1 in 5 Brits don’t know when they’ll get their State Pension

Do you know when you will get your State Pension? And do you know how much you’ll get? A large number of Brits don’t, but it’s easy to find out.

The content of this article was relevant at the time of publishing. Circumstances change continuously and caution should therefore be exercised when relying upon any content contained within this article.

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The State Pension is one of the largest sources of income for many in retirement. So, knowing when you’ll receive your pension, as well as how much you’ll receive, can be vital when it comes to retirement planning.

Worryingly, new research indicates that a large number of Brits do not know when they will receive their pension or how much they will receive. As a result, many could be missing out on a chance to take full control of their retirement planning.

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So, how can you find out when you will get your pension and how much you will get? Let’s take a look.

[top_pitch]

Many Brits don’t know when they’ll get their State Pension 

Opinium conducted a survey of 2,000 people in August 2021 to find the level of knowledge about the State Pension among the general public. Hargreaves Lansdown examined the study’s findings and highlighted the following:

  • One in five people (19%) do not know when they will get their State Pension.
  • Almost a quarter of women (23%) don’t know, compared to 15% of men.
  • Confusion is greater among younger people, with almost half (46%) of 18-24-year-olds not knowing their State Pension age.
  • More than a third (36%) of people don’t know how much State Pension they should get.
  • More than a quarter of people (26%) expect to receive a weekly State Pension of between £150 and £200. In reality, the current new State Pension is £179.60 per week while the basic State Pension is £137.60. Additionally, new data shows that two million pensioners currently get less than £100 per week in State Pension.

Why knowing how much you’ll get is important

The amount of State Pension you will get largely depends on the number of qualifying years on your National Insurance record. To get the full new State Pension, you need 35 years’ worth of NI contributions.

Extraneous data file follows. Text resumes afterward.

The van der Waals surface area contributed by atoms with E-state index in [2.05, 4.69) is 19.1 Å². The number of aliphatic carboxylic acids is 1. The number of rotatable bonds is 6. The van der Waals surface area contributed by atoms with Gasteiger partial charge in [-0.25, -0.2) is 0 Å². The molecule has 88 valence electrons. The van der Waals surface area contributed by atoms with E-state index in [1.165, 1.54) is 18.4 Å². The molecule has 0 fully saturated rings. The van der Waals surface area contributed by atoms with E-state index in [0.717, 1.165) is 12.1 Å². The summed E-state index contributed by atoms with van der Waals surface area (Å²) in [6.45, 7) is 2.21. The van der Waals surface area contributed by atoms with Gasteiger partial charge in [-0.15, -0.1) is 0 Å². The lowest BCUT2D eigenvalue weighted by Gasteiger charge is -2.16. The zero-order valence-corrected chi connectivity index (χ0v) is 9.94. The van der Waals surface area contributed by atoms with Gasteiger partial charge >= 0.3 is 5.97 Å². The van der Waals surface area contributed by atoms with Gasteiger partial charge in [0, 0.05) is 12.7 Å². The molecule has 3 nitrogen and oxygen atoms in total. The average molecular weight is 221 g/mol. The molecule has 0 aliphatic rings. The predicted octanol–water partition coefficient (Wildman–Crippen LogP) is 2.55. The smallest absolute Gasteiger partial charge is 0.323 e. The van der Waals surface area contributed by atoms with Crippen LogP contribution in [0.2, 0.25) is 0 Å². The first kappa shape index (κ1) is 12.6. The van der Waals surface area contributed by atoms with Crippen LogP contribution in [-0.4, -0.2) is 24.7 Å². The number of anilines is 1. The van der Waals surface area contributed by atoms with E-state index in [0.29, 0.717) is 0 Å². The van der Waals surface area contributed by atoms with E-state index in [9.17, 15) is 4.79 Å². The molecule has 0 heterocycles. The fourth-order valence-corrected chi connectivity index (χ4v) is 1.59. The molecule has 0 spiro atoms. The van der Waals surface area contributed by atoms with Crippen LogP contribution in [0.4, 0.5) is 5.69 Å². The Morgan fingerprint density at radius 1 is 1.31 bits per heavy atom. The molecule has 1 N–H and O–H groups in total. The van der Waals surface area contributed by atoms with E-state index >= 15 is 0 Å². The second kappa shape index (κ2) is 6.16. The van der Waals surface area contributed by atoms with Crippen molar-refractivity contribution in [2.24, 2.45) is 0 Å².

Not everyone will be able to accumulate the required number of years for one reason or the other. There are also many other factors that could lead to you not getting the full amount. That’s why checking how much you can get in advance is crucial.

According to Helen Morrissey, senior pensions and retirement analyst at Hargreaves Lansdown, checking provides “an opportunity to discover whether there are any gaps, and to take control of your retirement planning”.

The State Pension age has also shifted over time. It is currently 66 for both men and women, but it is expected to rise over the coming years.

Keeping up with changes in the State Pension age can help you adjust your retirement plans accordingly and ensure that you do not end up in a financially precarious situation because you assumed, for example, that you would begin receiving your State Pension sooner than is actually the case.

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How to find out when and how much you’ll get

The good news for those who don’t know when they will get their State Pension or how much they will get is that it’s relatively easy to find out.

You can do this using the government’s check your State Pension forecast service on the gov.uk website. With this tool, you can find out:

  • The amount you could get
  • When you can get it
  • How to boost it, if possible

To use this service, you will need a Government Gateway user ID or a gov.uk Verify account, which you can set up when accessing the gov.uk website. You might also need to answer a few questions to verify your identity.

How to boost your State Pension

In the run up to your retirement, there are a couple of ways to increase your State Pension.

The simplest is to keep making National Insurance contributions so as to continue building up your record. If you are concerned that your record at the time of retirement will not entitle you to a sufficient State Pension, there are ways to boost it.

One option is to make voluntary lump-sum contributions to fill the gaps. Another option is to claim Child Benefit or Specified Adult Childcare Credit.

Child Benefit is available to people, especially women, who are responsible for bringing up a child and who could therefore be missing out on State Pension credits. By claiming Child Benefit, you will receive National Insurance credits that will count towards your pension.

Specified Adult Childcare Credit, meanwhile, is available to someone looking after a family member under the age of 12 while their parent or main carer goes back to work. As with Child Benefit, you will get credits that will count towards your pension.

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